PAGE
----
Ethics in the Age of Digital Photography

An editorial by Tracy Scherer.

I have read several recaps recently concerning ethics in the age of digital photography. I am not a photojournalist and am just now learning how to use my digital camara; however I do have my opinions on such matters.

What are yours?

John Long, chairman of Ethics and Standard committee for the National Press Photographers Association and a past president of NPPA, has updated educational materials on photojournalism in a new DVD. He states: “Since the first tape was made, I am unhappy to report, far too many new examples of ethical breaches have plagued our profession. In order to bring the discussion up to date, we have created a new version of ‘Ethics in the Age of Digital Photography,’ version 2.0, a DVD that incorporates many of the classic examples of digital manipulation along with some of the more notable new transgressions.”

He continues go say, “Much confusion can be avoided if we differentiate between taste issues and ethical issues. Most of the problems with Iraq and Katrina have not been ethical in nature, but rather issues of taste.”[1]

I personally like being able to manipulate photos to a degree, but is it ethical for the photojournalist? Looking at the recent firing of Patrick Schneider as a result of him “toning” photos[2] has made me take a personal look at what is ethical and what is not.

Let’s say you were present at a bank robbery, the cameras at the bank did not get proper film footage of the robber, you just happened to be there.You get the photo of the criminal; however it is a photo that is not that great. In order to “see” his face, the photo needs to be lightened up a bit. Is that okay? Is that color-changing/toning? AND is it okay for the press to use the photo to help in the capture of the man/woman using a color changed photo? There could be several scenarios like this.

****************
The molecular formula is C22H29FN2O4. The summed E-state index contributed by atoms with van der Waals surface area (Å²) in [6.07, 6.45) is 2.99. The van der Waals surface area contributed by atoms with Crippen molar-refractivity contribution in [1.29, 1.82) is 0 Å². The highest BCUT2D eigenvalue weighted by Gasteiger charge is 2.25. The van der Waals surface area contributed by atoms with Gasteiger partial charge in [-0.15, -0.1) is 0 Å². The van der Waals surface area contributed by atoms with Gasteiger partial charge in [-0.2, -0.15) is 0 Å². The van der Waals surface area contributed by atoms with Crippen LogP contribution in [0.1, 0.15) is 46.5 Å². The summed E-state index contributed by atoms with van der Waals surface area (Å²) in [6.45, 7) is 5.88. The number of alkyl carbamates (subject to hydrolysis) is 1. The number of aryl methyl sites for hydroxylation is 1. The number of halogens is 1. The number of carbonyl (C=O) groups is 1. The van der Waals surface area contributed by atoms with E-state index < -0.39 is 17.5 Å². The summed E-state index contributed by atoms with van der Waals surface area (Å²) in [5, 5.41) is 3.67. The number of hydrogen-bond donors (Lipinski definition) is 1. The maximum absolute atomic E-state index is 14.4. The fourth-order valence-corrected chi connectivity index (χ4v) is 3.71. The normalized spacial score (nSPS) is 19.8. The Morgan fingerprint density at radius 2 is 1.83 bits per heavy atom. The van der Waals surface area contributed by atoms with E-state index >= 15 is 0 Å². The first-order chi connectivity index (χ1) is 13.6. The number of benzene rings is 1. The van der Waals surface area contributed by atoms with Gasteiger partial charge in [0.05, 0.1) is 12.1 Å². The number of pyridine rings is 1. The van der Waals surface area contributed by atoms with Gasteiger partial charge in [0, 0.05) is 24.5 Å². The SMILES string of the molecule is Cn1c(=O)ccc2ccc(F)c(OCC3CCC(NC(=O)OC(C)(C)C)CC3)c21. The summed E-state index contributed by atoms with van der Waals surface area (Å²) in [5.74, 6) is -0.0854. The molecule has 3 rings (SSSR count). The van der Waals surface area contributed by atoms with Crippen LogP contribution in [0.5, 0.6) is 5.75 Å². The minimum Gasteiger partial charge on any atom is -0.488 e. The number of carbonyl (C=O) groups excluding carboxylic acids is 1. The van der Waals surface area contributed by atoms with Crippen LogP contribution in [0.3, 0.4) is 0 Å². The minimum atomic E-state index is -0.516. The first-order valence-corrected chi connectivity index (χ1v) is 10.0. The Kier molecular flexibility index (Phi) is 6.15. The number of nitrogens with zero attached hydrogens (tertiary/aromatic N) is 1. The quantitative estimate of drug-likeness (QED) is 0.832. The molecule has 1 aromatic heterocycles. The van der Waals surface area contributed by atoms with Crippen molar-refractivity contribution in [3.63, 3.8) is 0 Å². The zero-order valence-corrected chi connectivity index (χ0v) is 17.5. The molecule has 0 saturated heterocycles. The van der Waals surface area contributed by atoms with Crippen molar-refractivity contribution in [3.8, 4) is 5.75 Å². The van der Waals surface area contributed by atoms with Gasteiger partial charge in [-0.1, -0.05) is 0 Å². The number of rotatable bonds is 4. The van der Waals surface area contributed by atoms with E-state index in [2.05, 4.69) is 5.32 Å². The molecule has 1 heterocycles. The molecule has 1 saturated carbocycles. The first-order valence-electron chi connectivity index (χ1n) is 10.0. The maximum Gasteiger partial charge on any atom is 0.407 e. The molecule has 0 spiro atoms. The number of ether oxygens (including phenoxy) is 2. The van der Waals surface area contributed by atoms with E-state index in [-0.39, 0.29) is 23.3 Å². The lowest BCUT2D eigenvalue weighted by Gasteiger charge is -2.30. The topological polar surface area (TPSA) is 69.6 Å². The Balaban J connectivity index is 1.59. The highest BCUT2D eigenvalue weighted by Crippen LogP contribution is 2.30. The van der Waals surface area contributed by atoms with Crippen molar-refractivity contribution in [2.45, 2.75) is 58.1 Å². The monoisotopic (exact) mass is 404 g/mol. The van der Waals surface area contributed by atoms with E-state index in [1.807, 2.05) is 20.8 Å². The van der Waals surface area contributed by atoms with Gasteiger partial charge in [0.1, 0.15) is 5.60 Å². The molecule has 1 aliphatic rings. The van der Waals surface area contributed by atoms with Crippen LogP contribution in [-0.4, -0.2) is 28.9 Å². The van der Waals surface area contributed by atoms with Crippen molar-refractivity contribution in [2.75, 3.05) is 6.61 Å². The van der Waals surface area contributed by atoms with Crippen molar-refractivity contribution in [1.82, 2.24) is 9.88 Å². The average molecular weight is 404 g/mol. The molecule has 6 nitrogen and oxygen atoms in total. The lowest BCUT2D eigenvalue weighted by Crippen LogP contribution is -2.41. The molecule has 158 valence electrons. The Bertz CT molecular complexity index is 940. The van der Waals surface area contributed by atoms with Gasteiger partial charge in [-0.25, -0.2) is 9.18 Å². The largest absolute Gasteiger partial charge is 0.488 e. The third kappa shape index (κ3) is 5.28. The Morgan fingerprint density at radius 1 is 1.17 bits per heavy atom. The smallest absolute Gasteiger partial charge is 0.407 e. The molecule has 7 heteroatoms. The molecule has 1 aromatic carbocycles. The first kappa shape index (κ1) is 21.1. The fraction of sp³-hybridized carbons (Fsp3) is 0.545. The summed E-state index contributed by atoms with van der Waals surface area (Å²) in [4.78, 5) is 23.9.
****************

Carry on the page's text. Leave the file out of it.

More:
Quoting from the American Society of Newspaper Editors :

The National Press Photographers Association, a professional society dedicated to the advancement of photojournalism, acknowledges concern and respect for the public’s natural-law, right to freedom in searching for the truth and the right to be informed truthfully and completely about public events and the world in which we live. NPPA believes that no report can be complete if it is possible to enhance and clarify the meaning of the words. We believe that pictures, whether used to depict news events as they actually happen, illustrate news that has happened, or to help explain anything of public interest, are indispensable means of keeping people accurately informed, that they help all people, young and old, to better understand any subject in the public domain. NPPA recognizes and acknowledges that photojournalists should at all times maintain the highest standards of ethical conduct in serving the public interest.[3]

For more on “Ethics” please see:


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